Day and Weekend Schools at OUDCE

Can you get to Oxford for a weekend?

Rewley House OUDCE Headquarters

Rewley House OUDCE Headquarters

If so then do come to OUDCE for one of our weekend schools. These are held at Rewley House, start at 3pm on Saturday, and end after lunch at 2pm on Sunday. I chair them. The format is (nearly) always the same: two professional philosophers each give two lectures (including questions), then there is a question and answer session with me and the other two philosophers on the panel.

Wellington Square (Location of Rewley House)

Wellington Square (Location of Rewley House)

Our weekends are extremely lively. There can be anything from 30 to 120 participants. Some of these participants will be members of the philosophical society (who get a discount on weekend schools) and who are very familiar with some aspects of philosophy. Others will be complete beginners. The speakers must try to negotiate their way through their talks keeping each type of participant happy. It is amazing how well they do it.

The weekends are also social. There is plenty of time during the tea and coffee breaks, and at dinner on Saturday night and lunch on Sunday, to meet, get to know and learn to argue with other participants.

Here are the weekend schools (and one lecture series) for the academic year 2016/17. If you’d like to go to one now is the time to book:

Marianne Mid-Lecture

Marianne Mid-Lecture

Induction: Reasoning or Prejudice (Marianne Talbot)
Series of 6 Lectures (Mondays 2-3.30pm starts October 10th)

Inductive reasoning is a form of reasoning. So the textbooks say. But there are big problems with it. Hume told us we have no reason to use induction. Popper denied that induction is reasoning. But science needs induction. Or does it? Come and find out!

Alfred Mele Department of Philosophy. Free Will.

Alfred Mele

Has Science Shown Freewill is an Illusion? (Alfred Mele, Helen Beebee and Nura Sidarus) 22/23 October 2016

Can you choose to come to this weekend school? Neuroscience suggests our brains ‘decide’ how to act before we are conscious of choosing. If so we must reject free will. Come and hear two philosophers (Al and Helen) and a neuroscientist (Nura) discuss these difficult questions.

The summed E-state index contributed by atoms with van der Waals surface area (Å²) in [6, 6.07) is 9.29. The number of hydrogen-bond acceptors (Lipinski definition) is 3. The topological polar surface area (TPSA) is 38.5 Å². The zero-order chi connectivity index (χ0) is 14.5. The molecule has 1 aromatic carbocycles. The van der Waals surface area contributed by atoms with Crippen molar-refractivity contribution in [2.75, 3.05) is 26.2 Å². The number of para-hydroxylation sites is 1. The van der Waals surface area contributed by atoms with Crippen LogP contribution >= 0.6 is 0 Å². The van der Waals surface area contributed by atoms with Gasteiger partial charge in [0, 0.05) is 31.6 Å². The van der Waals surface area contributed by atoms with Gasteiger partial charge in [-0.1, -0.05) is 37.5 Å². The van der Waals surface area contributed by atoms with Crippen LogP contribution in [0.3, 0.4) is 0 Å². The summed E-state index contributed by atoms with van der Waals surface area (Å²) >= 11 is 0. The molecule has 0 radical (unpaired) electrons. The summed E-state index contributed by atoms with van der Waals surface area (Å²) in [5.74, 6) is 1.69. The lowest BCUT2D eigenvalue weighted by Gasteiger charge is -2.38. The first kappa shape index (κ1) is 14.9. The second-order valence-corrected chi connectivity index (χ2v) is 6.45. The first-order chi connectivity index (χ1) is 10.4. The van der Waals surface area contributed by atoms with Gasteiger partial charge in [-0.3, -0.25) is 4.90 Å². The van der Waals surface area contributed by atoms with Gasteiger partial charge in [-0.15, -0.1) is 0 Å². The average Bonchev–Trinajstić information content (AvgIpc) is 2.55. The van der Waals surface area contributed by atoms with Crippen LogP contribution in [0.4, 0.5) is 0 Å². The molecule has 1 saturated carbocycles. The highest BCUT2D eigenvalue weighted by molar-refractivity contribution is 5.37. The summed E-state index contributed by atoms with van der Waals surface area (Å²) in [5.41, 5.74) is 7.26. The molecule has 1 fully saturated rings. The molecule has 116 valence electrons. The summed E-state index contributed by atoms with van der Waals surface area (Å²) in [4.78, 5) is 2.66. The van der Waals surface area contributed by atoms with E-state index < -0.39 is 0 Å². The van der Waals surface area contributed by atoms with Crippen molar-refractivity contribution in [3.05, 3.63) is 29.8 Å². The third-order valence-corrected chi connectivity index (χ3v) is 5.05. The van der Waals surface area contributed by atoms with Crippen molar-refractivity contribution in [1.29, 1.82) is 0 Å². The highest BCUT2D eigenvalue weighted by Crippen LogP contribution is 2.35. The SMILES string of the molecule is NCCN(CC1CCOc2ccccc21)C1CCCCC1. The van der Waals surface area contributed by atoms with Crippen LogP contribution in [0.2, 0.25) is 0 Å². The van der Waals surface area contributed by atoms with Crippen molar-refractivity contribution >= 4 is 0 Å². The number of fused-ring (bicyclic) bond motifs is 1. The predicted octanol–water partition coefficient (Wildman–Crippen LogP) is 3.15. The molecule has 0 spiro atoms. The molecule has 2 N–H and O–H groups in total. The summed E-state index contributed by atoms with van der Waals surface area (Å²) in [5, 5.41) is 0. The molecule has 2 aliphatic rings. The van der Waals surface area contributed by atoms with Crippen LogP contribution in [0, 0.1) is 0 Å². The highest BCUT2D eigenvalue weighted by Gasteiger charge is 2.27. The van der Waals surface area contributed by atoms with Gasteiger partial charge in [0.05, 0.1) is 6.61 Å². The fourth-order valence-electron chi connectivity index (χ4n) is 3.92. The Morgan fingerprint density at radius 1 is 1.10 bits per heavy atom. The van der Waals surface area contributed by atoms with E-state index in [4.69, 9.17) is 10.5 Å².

Tim Williamson

Truth And Relativism (Tim Williamson and Maria Baghramian) 26/7th November 2016

Some people argue that truth — even in science — is always relative to a perspective. Moral relativism insists that moral truth is relative to a moral framework. What is the truth about relativism? Is it self-defeating? Is it needed to resist dogmatism?


Matthew Kieran

The Philosophy of Creativity (Matthew Kieran and Michael Beaney) 14/15 January 2017

What IS creativity? What role does character play in it? Are curiosity, resilience and risk-taking concomitant with creativity? Why? Are creative people vain, dismissive and stubborn? Must they be? What is the role of creativity
in logic and mathematics?


Tariq Ramadan

Introduction to Islamic Ethics (Tariq Ramadan and Sharif Hasan Al-Banna) 18/19 February 2017

What grounds Islamic ethics? Is it relevant to today’s ethical issues? During this weekend we will discuss the theoretical commitments of Islamic ethics and applications of those commitments in practice. To prepare browse

C Fabre Photo

Cecile Fabre


Are Economic Sanctions Morally Acceptable? (Cécile Fabre and Elizabeth Ellis) 11/12 March 2017

 Those imposing economic sanctions want to change behaviour. But UNICEF estimates that in Iraq during the 90s they led to the deaths of 500,000 children. Can sanctions be targeted more effectively? Or should they be banned?


Ira Kiourti

Ira Kiourti

Thinking about the Impossible (Mark Jago and Ira Kiourti) 8/9 April 2017

Mathematicians tried to square the circle for centuries before realising that it is impossible. Time travel stories abound, even though it might be impossible. How can we understand the content of thoughts about impossible things?


Susan James (and Spinoza!)

The Philosophy of Spinoza (Susan James and Beth Lord) 13/14 May 2017

Benedict de Spinoza (1632—1677) developed a fully deterministic and original system of the universe. From it he generated an ethics in which humans find happiness through their rational understanding of their place in the system of which they are part.